- www.popmatters.com

"City Paper City Guide Feature"

AUGUST 23, 2007

Musician David Bernabo


David Bernabo's musical style could perhaps best be described as a stylish concoction in which folk collides with electronics, avant rock with pop, noisy improv with a touch of hip hop.

Jazz guitar, keys, beats? He can play that. Groups, solo, something in between? He can make that happen. He'll cite Jim O'Rourke, David Grubbs and Paul Klee as major influences ... while also being a huge Wilco fan.

What is a constant -- aside from his wavering, evocative voice -- is Bernabo's self-imposed workload.

Over the last six months, Bernabo has released a solo EP, McQueen Bear, and a full-length album, Assembly, on Sort-Of Records. He's also curated "Woodlab," a bi-weekly showcase that results in a monthly compilation CD, which often features Bernabo's production skills, compositions and the odd sideman credit. And then there's his other projects: a new revolving band called the Ninth Ward, which he describes as "guitar-store rock," and his new improvisational group DBL D. Which also just put out an album.

"All the bands I'm in now are pretty low-commitment, and with so little time, all the projects I do have to have some immediate output," Bernabo says. With DBL D, for example, "we've only played together six times, but we have two records, I guess.

"I'm very close to burning out," he jokes. "Any day now, really."

Yet this is nothing new for Bernabo -- it started way back when he was growing up in Greenfield and the North Hills. "I started recording in fifth grade, with my dad's tape recorder that had a mic input," he says. "I had a band called Napoleon in fifth grade, and every time we practiced, I made a record. It just became a habit after awhile."

Ancient history aside, Bernabo's real debut on the Pittsburgh music scene came when he began studying finance at Carnegie Mellon and joined Eric Graff's indie rock ensemble Boxstep. Bernabo and drummer Greg Cislon eventually split off from the group to form their own more avant-rock concern, Vale and Year, which became a prominent act on the local scene. It also cemented the pattern for Bernabo's recording fixation: seven albums released between 2004 and 2006, plus several more unreleased and "in the can."

"We were doing so much material at such a fast pace [that] we didn't really go outside the band for many projects," he says. "And then after that, I'm like, 'Oh, there's all this talent in Pittsburgh, and it would be fun to work with different folks.'"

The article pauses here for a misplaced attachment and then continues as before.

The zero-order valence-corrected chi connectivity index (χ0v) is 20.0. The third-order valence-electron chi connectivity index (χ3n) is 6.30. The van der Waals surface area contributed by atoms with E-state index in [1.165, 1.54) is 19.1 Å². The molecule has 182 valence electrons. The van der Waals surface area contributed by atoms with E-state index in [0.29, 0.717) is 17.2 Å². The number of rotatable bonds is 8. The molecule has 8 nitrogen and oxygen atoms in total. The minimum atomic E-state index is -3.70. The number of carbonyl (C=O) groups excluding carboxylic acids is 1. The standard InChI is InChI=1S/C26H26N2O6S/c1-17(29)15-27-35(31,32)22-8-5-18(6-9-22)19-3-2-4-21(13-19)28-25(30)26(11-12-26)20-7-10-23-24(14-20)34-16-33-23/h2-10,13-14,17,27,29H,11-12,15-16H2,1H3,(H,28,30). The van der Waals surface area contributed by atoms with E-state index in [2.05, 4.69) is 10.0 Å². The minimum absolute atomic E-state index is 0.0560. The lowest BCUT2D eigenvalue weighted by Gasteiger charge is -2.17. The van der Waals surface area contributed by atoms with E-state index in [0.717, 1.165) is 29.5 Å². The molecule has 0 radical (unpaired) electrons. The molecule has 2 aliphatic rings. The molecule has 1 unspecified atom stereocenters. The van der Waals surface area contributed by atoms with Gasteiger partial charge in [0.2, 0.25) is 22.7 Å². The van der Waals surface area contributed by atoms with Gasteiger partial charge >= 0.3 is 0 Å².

While he'll spend days or weeks at Graff's Lawrenceville studio, or recording in his spare bedroom in Bloomfield, Bernabo has a strong impulse toward the social functions of music.

Indeed, bringing diverse musicians together seems one of his principal strengths. It's also no small feat in Pittsburgh's often-contentious scene. Part of that ability no doubt stems from his quiet, seemingly ego-less manner; part of it is the result of the audience that is drawn to his experimental yet very musical output. "I think none of the music I've ever really played has been too 'hip,' so you mainly get musicians at stuff I'm doing," he acknowledges. "Not other 'fans' really."

He's also helped build a community through Woodlab, which is held at ModernFormations gallery and largely features local acoustic and improvisational music. "There are a lot of people who haven't met each other, who played shows together" at Woodlab, Bernabo notes. "There's a lot of people doing good stuff, and they might as well know each other in such a small town."

These days, Bernabo is expanding his range to include visual art. He has written several comics published by the Unicorn Mountain art collective (which also released the DBL D album), and his first solo art show is opening in August at ModernFormations. "It's a big relief from not working on music constantly," Bernabo says. Even then, though, music has a way of creeping in: Part of his upcoming show, First Haunt, includes experiments with graphic scores.

"The stuff I'm doing right now is with ink and pen, for the most part," he says. "So there's some traditional notation, but mainly there's kinda symbols or ... blobs. It's just a way you look at something and try to interpret musically -- hopefully it gets you outside your comfort zone and allows you to play something new. It's also a good exercise for me to try to develop something new I want to play without actually playing it yet. To just keep challenging myself. Because I hate to repeat anything."

- www.pghcitypaper.com


2008 David Bernabo + Assembly "Happener-Magicker"
2007 David Bernabo "Graphic Scores"
2007 David Bernabo "Assembly"
2007 David Bernabo "McQueen Bear EP"
2006 David Bernabo "Word Roses"

All of these records are released on Sort Of Records. www.sortofrecords.com. Various tracks can be streamed at www.myspace.com/davidbernabo



David Bernabo works in a variety of mediums and a variety of projects. Lately, David has scored music for Nintendo WiiWare's Critters (released in US and Japan). However, his main focus is on Assembly, a studio and live band that comprises over 25 musicians and artists. At its core, Assembly is a five-piece band that has the versatility to add string and horn sections, electronicists, filmmakers, and artists for a variety of live presentations. The music, itself, digs through a number of record crates: Zappa, Charles Ives, Jim O'Rourke, Sparks, Gyorgy Ligeti, Wilco, Van Dyke Parks, Sonic Youth.

David started his musical career recording and touring with Boxstep on Overcoat Records (US) and Homesleep (Italy). After much touring and recording, David honed his chops in the avant-rock Vale and Year, who released 7 records in four years and did two tours of the United States. Currently, David is very active in his hometown of Pittsburgh, PA - producing sessions for Boca Chica, Alia Musica, Daryl Fleming, and Flotilla Way - working in commercial fields (Nintendo, PA Cyber) with his production company Woolslayer and Main Productions - curating the Abstract On Black record label, an imprint dedicated to experimental music (modern composition, electronic, avant-jazz).

David Bernabo and Assembly are available for shows, commercial work, licensing, and other opportunities.